Steven Santini (NJD) — Santini’s play at the World Juniors seemed like a continuation of what he did at the U18s last year en route to best defenseman honors in that tournament. When it comes to pure defensive defensemen, there aren’t many players that have come through the U.S. system that are as effective as Santini. He wasn’t perfect in this tournament, but there weren’t a lot of times you had to worry about him at all. Santini is mobile, physical and while he doesn’t put up a lot of points, he moves the puck well out of the zone and has confidence in his feet to get him out of trouble. He laid some of the biggest hits of the tournament, and even scored a goal as a net-front guy on the power play while Team USA was experimenting. Santini was on the ice for two goals against, one of them was the first 5-on-3 PPG Russia scored. Nothing came easy for the other team when he was on the ice at even strength. His defensive capabilities made Will Butcher better, too, as Butcher had a little more freedom with Santini back there. I would not be surprised if Santini is the minutes-eating top defenseman on next year’s team. He’s more than capable to play a big-time role and face top lines. 5 GP, 1-0–1, 4 PIM, E

Brady Skjei (NYR) — As Team USA’s primary shutdown defenseman, Skjei did not disappoint. He played big minutes and made a good duo with Carrick against opponent’s top lines. There were a few miscues here and there, but those are to be expected when a player is used the way Skjei was. The majority of his tournament was very good as he did a nice job sealing off the net front, being physical deep in the zone and using his high end skating to his advantage. Skjei made a few plays in the tournament that really impressed me in USA’s transition game. He relies on his feet to get him out of trouble in the D zone and does it so well that he gives himself the time to make the right play with a pass up ice after clearing the way. Skjei was also physical and was able to be physical without taking a single penalty in the tournament. That’s pretty impressive for the competition he was taking on. I think Skjei still has some development ahead, but he played the way you’d expect a top-pairing guy to play. He didn’t really hurt Team USA and he made things tougher on the opposing forwards. 5 GP, 0-1–1, 4 PIM, +5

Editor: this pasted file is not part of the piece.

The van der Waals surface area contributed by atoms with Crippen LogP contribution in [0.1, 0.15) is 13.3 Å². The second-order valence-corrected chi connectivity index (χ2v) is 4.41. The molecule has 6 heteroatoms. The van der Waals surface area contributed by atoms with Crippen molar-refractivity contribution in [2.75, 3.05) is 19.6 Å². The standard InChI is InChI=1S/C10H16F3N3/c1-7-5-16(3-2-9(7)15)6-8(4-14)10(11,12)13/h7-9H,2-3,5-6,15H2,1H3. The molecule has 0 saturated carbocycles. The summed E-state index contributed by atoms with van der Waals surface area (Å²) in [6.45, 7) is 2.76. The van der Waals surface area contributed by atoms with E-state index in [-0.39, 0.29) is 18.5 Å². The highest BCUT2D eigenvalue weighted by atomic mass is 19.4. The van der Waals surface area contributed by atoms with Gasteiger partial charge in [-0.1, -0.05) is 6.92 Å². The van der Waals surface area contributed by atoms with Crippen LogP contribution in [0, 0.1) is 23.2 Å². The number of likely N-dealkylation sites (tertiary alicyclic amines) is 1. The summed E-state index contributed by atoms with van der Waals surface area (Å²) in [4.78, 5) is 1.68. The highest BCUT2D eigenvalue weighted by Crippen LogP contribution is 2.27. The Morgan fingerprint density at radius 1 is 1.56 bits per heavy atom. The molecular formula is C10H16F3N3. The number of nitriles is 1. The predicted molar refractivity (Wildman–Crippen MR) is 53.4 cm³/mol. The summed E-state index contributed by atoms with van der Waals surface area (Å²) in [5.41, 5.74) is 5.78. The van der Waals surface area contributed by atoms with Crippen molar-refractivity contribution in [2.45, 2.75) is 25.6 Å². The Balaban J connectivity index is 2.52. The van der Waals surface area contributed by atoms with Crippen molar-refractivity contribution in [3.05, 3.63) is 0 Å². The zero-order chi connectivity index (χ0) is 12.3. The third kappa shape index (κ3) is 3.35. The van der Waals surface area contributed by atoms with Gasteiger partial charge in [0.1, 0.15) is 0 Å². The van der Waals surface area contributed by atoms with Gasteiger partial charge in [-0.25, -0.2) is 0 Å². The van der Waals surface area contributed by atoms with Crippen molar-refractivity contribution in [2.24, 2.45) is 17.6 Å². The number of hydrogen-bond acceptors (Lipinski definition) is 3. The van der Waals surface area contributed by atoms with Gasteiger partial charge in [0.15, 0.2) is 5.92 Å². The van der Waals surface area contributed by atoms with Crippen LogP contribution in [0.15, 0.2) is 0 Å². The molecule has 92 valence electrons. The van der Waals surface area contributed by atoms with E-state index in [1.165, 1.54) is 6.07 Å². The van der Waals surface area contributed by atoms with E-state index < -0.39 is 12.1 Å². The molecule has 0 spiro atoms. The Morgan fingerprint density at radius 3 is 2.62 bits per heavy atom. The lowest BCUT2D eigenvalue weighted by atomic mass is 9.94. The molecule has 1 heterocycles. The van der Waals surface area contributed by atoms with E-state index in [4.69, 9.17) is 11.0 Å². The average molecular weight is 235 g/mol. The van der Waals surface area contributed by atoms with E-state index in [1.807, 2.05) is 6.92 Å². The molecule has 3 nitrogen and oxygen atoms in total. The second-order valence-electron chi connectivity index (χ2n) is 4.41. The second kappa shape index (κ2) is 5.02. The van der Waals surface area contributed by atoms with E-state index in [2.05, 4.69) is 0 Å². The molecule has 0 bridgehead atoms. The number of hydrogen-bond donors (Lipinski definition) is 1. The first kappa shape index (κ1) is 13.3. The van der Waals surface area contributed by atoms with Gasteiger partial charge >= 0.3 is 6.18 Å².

Jaccob Slavin (CAR) — I had been familiar with Slavin a bit from his USHL days and only got to see him a few times playing for Colorado College, so I wasn’t sure how he would do in this tournament. After a really good pre-tournament camp and with his play in Malmo, I’m intrigued about what he can be in the future. I thought Slavin did a fine job as a seventh defenseman, coming in to boost the offense when the U.S. needed some spark. He rotated a lot with Ian McCoshen going with Matt Grzelcyk. I think in the defensive zone, Slavin had two noticeable miscues with pucks that ended up as goals. I don’t think he was put in the best position on the plays, but against Canada and Russia, he was unable to get pucks out that ended up as even-strength goals against. Aside from those, I thought he was fine. Slavin did a nice job jumping into the play and getting involved a lot in the offensive zone. His goal against the Czech Republic basically iced that game in the second period. He has good size and I think his puck-moving capabilities are really sound. 5 GP, 1-1–2, 0 PIM, +1

That’s it for the 2014 World Junior Championship. Thanks again for following along and checking out the site. I will have some Olympic coverage here, but the bulk of my work on Sochi is going to be found at CBSSports.com’s Eye On Hockey Blog. Hope you’ll check that out as well.

Thanks again for sticking with the coverage throughout and I wish you a happy and healthy 2014.

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About Chris Peters

Editor of The United States of Hockey. Contributor to CBSSports.com, USA Hockey Magazine and more. Former USA Hockey PR guy. Current Iowan.
This entry was posted in American Prospects, Junior Hockey, NCAA, NHL, U.S. National Teams, USA Hockey, World Junior Championship. Bookmark the permalink.

3 Responses to 2014 IIHF World Junior Championship Postmortem: Assessing Team USA’s Defense and Goaltending

  1. Max says:

    Thank you Chris for once again fulfilling all expectations in your reporting of the World Juniors.

  2. ushlhockeyfan says:

    Great job with the WJC coverage!

  3. Michael DiGregorio says:

    Our hinge point, Chris was clearly the Canada loss.

    Inasmuch, if you had access to the Canadian/TSN commentators, both colorman Ray Ferraro and Bob McKenzie (between period, post-game analysis) paid great praise to our boys’ style of play. It was quite evident, at least for the first half of the 3-2 loss, that Team’s USA east-west game far exceeded the Canadian’s.

    We appeared more capable in transitioning from D to O; our passes were consistently crisp, tape-to-tape; and, moreover, Team USA seemed the better coached if not better prepared side.

    Had Team USA converted one or both of the two breakaway opportunities against the Canadian goalkeeper, a superb Zach Furcale, this narrative might be cast in a whole different light.